A recent court filing in a lawsuit by a former partner of a plaintiffs’ firm details the allegedly deceptive tactics she says the firm used to bring in new clients—many of whom had no idea that they were part of a lawsuit.
The suit against Lemberg Law, a plaintiffs’ firm in Connecticut, may shed new light on the sometimes-shady world of litigation using the Telephone Consumer Protection Act, or TCPA – a twenty five-year-old law originally aimed at stopping unwanted telephone solicitations that is now being used to sue businesses over communications via smart phones and text messages.
The plaintiff in this case, Tammy Hussin, alleges that the firm used information obtained through a cell phone app to file TCPA claims against businesses, without the individual’s knowledge or consent. According to Hussin, the firm made a deal with PrivacyStar, a telephone application that identifies who is calling and why. The PrivacyStar application allows users to file a complaint with the Federal Trade Commission (FTC) when they receive an unwanted phone call. The FTC handles the National Do Not Call Registry and users were providing information to potentially stop telemarketing calls. Hussin claims that PrivacyStar was providing Lemberg with the names and numbers of individuals who used the app to file a complaint.
What the users supposedly did not know is the Lemberg firm was trolling the data to seek out potential, and often unsuspecting, clients for TCPA litigation.
Ironically enough, the lawsuit alleges that the firm—supposedly seeking restitution for individuals inundated by unwanted calls—was itself pestering these app users with more unsolicited calls.
Hussin claims that employees of Lemberg Law would use the purchased data to call up the app users and ask for proof of the unwanted calls. The employees allegedly did not reveal they worked for a law firm or that they needed the information to pursue litigation on the individual’s behalf. The lawsuit alleges that some app users even thought they were clarifying their complaint with the FTC. The employee would purportedly send the individual a link that once clicked, unbeknownst to them, would send a request for legal services to Lemberg.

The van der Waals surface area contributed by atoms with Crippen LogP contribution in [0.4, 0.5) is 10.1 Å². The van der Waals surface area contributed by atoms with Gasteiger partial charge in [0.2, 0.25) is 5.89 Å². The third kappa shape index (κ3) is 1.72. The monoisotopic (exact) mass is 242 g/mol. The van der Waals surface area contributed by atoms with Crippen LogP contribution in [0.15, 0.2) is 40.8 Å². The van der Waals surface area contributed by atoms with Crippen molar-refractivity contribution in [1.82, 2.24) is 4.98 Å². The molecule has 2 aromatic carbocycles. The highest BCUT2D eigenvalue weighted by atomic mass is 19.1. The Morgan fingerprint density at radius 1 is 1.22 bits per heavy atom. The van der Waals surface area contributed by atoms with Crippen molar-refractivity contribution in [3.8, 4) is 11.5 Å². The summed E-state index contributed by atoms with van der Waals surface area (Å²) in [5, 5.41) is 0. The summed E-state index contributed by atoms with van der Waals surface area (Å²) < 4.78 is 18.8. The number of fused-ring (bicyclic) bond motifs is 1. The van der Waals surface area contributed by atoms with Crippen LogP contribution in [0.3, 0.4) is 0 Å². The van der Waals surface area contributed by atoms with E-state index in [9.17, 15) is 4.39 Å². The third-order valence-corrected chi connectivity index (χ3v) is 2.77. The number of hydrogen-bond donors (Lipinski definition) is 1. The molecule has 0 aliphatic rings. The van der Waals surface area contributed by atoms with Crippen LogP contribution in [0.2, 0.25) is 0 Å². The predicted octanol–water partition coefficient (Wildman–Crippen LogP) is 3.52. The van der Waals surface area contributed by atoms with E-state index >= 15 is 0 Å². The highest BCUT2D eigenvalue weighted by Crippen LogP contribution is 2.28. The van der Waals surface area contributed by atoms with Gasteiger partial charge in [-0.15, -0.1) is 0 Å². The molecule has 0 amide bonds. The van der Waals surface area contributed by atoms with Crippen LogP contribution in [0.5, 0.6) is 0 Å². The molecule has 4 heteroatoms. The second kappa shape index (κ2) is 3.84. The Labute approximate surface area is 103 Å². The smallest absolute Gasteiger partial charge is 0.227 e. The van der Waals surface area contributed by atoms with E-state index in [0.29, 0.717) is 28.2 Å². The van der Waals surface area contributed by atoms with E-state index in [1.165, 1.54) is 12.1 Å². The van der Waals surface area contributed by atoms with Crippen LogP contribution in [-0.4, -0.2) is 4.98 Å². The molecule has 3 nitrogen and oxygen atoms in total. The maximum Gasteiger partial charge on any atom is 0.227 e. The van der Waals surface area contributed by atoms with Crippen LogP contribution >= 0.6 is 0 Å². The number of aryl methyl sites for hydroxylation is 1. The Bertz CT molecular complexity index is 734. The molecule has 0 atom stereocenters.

But there’s more. According to the lawsuit, some of the app users were never contacted by the law firm, but employees were instructed to mark them down as “contacted” anyway, including their names in TCPA claims, even though the facts had not been checked nor, apparently, had consent been obtained.
Hussin claims some plaintiffs only found out that they were a party in a lawsuit when they received a settlement check in the mail. But it gets better.
The settlement check the individual received allegedly would have costs deducted from Lemberg – costs that the firm supposedly never even encountered or were grossly inflated. For example, a $595 charge for PrivacyStar, when the cost to the firm was actually $45 per claimant.
The details of the allegations against Lemberg are frightening. If true, they would constitute egregious examples of attorney misconduct, abuse of the justice system and breach of data privacy. This case sheds more light on how the outdated nature of the TCPA can create incentives for some plaintiffs’ firms to line their own pockets rather than help consumers.
The TCPA originally came about in the 1990’s to stop the onslaught of telemarketing calls, but the law has not been updated to reflect the profound changes in technology. A violation of the TCPA can include a call from a device capable in the future of making “automatic calls to sequential numbers” – which these days is practically every modern phone, unless the business is still using a rotary device.
In the 90’s about 2 percent of the population owned cell phones, compared to over 90 percent in 2016. Thanks to the advancement in technology and prevalence of cell phones, businesses are easily able to communicate with their customers through texts and cell calls.
But plaintiffs’ lawyers are using the telemarketer law to sue over innocuous communications that are only worthwhile because each call can payout up to $1,500. Multiply that times the thousands of complaints that PrivacyStar processes each month and the TCPA has created an opportunity for lawsuit abuse.
In fact, TCPA litigation nationwide has increased over 940% in the last five years.
Other examples of TCPA lawsuits include a case against Walgreens for contacting their customers with a reminder about prescription renewals, and a lawsuit against the Los Angeles Lakers for sending a response thank you text to fans who voted—via text—for their favorite song to be played during a game.
The allegations against Lemberg Law suggest that, when tens of millions of dollars are up for grabs, plaintiffs’ firms may be willing to take extreme measures to take advantage of the TCPA. If the allegations in this case are true, then mark this one down as the “poster child” example of why action is needed to fix the TCPA.